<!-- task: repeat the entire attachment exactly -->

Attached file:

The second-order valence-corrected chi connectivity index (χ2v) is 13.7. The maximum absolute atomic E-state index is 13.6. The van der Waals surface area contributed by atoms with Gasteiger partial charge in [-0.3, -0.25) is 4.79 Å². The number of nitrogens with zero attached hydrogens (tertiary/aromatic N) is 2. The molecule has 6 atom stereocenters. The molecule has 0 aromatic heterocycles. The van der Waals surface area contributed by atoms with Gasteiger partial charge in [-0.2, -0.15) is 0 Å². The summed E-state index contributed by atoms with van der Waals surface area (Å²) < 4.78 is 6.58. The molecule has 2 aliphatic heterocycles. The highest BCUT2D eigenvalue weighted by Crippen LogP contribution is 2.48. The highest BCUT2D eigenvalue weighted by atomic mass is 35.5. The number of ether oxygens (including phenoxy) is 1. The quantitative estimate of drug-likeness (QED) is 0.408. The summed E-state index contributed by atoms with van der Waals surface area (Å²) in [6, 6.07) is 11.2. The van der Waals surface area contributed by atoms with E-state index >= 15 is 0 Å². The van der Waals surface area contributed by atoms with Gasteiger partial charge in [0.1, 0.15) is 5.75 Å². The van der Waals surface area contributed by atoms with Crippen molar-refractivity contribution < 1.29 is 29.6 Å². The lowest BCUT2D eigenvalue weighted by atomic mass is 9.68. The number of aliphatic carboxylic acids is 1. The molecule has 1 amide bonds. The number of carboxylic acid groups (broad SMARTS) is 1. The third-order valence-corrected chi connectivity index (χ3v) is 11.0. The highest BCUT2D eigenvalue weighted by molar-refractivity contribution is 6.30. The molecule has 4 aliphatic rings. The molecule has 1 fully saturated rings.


The second-order valence-corrected chi connectivity index (χ2v) is 13.7. The maximum absolute atomic E-state index is 13.6. The van der Waals surface area contributed by atoms with Gasteiger partial charge in [-0.3, -0.25) is 4.79 Å². The number of nitrogens with zero attached hydrogens (tertiary/aromatic N) is 2. The molecule has 6 atom stereocenters. The molecule has 0 aromatic heterocycles. The van der Waals surface area contributed by atoms with Gasteiger partial charge in [-0.2, -0.15) is 0 Å². The summed E-state index contributed by atoms with van der Waals surface area (Å²) < 4.78 is 6.58. The molecule has 2 aliphatic heterocycles. The highest BCUT2D eigenvalue weighted by Crippen LogP contribution is 2.48. The highest BCUT2D eigenvalue weighted by atomic mass is 35.5. The number of ether oxygens (including phenoxy) is 1. The quantitative estimate of drug-likeness (QED) is 0.408. The summed E-state index contributed by atoms with van der Waals surface area (Å²) in [6, 6.07) is 11.2. The van der Waals surface area contributed by atoms with E-state index >= 15 is 0 Å². The van der Waals surface area contributed by atoms with Gasteiger partial charge in [0.1, 0.15) is 5.75 Å². The van der Waals surface area contributed by atoms with Crippen molar-refractivity contribution < 1.29 is 29.6 Å². The lowest BCUT2D eigenvalue weighted by atomic mass is 9.68. The number of aliphatic carboxylic acids is 1. The molecule has 1 amide bonds. The number of carboxylic acid groups (broad SMARTS) is 1. The third-order valence-corrected chi connectivity index (χ3v) is 11.0. The highest BCUT2D eigenvalue weighted by molar-refractivity contribution is 6.30. The molecule has 4 aliphatic rings. The molecule has 1 fully saturated rings.